Archbishop Tutu taught me a lesson about interviews I never forgot

In News

It’s Spring 1990 and I’m a relatively novice reporter on a mission. I have my ‘trusty’ Uher (it’s a reel to reel tape recorder – which was less than trusty) slung over my shoulder and I’m waiting outside a conference hall in Colchester.

As assignments go at BBC Essex, this was a good one. My chance to interview someone at the centre of world events, someone who made news just by opening his mouth – Archbishop Desmond Tutu. What could possibly go wrong?

As you’ve probably guessed, quite a bit. The Uher had a habit of running out of battery just when you needed it most; but I’ve checked and it’s fully charged.

We hadn’t arranged an interview with his people, I’d been sent to ‘see what you can get.’

In other words, I’d be doorstepping him as he walked out of the building, always a bit risky;

  • Would he have time to talk?
  • Would his minders block me?
  • Would he even want to give an interview to the local radio station?


As I waited, I scouted the area;

  • Which way was he likely to walk?
  • Is that his car parked over there?
  • Should I sidle up to him and take him by surprise or stand in his way microphone ready?


Before I’d got firm answers in my head, the doors flew open and out strode the great man, entourage in his wake. With no time to hesitate I walked over and thrust out the mic. And then it dawned on me, in all the time I’d been thinking about how to get the interview, I hadn’t thought about the interview – what questions to ask.

My brain went into overdrive and suddenly I remembered something, so I blurted out, “When Nelson Mandela left prison, he came to stay with you – what did you say to him?”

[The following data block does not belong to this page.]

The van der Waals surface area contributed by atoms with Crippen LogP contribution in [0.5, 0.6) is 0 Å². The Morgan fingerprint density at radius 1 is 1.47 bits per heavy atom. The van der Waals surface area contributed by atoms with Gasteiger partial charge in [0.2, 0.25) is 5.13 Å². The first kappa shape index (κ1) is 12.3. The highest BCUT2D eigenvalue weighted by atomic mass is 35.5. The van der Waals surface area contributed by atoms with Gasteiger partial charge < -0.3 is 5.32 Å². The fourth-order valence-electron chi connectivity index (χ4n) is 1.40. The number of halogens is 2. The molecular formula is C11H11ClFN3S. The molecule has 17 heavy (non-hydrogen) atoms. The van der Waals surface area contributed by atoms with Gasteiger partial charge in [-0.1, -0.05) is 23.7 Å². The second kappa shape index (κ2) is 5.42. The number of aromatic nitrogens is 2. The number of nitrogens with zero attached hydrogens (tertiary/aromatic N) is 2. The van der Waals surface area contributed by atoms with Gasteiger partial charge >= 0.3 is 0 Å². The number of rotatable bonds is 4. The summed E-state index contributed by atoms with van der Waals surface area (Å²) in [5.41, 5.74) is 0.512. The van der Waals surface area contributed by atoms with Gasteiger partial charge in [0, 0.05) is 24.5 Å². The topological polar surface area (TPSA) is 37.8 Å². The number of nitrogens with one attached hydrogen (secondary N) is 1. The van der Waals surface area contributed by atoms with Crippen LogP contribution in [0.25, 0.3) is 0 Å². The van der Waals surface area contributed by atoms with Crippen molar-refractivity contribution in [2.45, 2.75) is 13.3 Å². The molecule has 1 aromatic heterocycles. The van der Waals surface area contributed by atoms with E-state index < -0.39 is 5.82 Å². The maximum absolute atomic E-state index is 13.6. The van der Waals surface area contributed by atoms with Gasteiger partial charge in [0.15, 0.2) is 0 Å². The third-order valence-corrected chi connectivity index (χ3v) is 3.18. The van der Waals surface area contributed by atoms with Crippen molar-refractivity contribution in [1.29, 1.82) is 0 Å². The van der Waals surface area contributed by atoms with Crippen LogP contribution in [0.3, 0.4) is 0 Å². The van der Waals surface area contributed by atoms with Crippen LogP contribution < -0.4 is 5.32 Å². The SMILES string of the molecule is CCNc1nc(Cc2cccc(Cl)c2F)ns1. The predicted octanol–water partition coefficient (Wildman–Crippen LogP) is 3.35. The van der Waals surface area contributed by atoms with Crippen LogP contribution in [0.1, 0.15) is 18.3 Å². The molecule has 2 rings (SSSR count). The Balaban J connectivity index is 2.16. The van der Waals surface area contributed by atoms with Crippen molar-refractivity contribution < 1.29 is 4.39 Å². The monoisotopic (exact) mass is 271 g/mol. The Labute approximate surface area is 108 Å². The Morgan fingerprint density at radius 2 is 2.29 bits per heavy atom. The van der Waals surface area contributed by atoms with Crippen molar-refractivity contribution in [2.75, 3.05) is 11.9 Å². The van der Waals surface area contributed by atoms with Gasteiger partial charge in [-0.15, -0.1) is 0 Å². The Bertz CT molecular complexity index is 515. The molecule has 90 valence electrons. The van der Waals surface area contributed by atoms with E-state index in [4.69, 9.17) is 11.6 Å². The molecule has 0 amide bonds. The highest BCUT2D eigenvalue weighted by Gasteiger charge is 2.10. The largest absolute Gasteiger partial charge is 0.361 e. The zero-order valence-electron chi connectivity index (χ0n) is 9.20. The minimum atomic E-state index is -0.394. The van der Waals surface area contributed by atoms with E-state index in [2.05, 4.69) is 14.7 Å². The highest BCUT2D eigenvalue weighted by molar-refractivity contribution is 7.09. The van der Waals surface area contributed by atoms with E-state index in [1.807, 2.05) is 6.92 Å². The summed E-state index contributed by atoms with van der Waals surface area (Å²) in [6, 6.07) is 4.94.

The Archbishop, looked me in the eye, paused for a moment, and then with that mischievous grin of his said, “Hello!”

The crowd fell about laughing, my face went bright red, I mean scarlet, and I mumbled, “Oh…okay…”, before lamely asking, “And what did you talk about?”


To be fair the rest of the interview wasn’t a disaster, he is an amazing speaker, and the newsroom had a good laugh at my expense, but it did teach me a valuable lesson about preparation.

I never went into another interview, however hastily arranged, without plotting out my questions. If I ask this, they’ll say that, so I should ask this in response etc. Sure, interviews didn’t always go to plan but I was never lost for a question.


So how does that help you? In the same way that experienced reporters plan their interviews, there’s nothing stopping you from preparing too.

If you’re faced with a journalist, think about the questions they’re likely to ask you. Who, what, why, when, where and how are good places to start. That way you won’t be caught out, even if you get a stupid question from a novice reporter like me.


Paul Curran is an experienced communications professional and leads on media training and content production at Matrix Marketing.

Since 2012, he has trained senior management teams around the world in the art of how to excel in interviews and how to make the most of any presentation opportunity – e.g. conference, panel or webinar.

Paul previously worked at the BBC for 23 years; in radio and then for 17 years in TV as an on-screen reporter.  In that time, he conducted thousands of interviews including Prime Ministers, cabinet ministers, CEOs and the odd celebrity (most of them are odd).

As a seasoned TV hack, he knows the tricks of the trade and can bring authenticity and relevancy to all scenarios.  He prides himself on teaching trainees how to stay in control of the interview and deliver their key messages. In addition, Paul is experienced in how to communicate in a crisis and regularly leads bespoke courses on how organisations can perform their best when under the worst of scrutiny.

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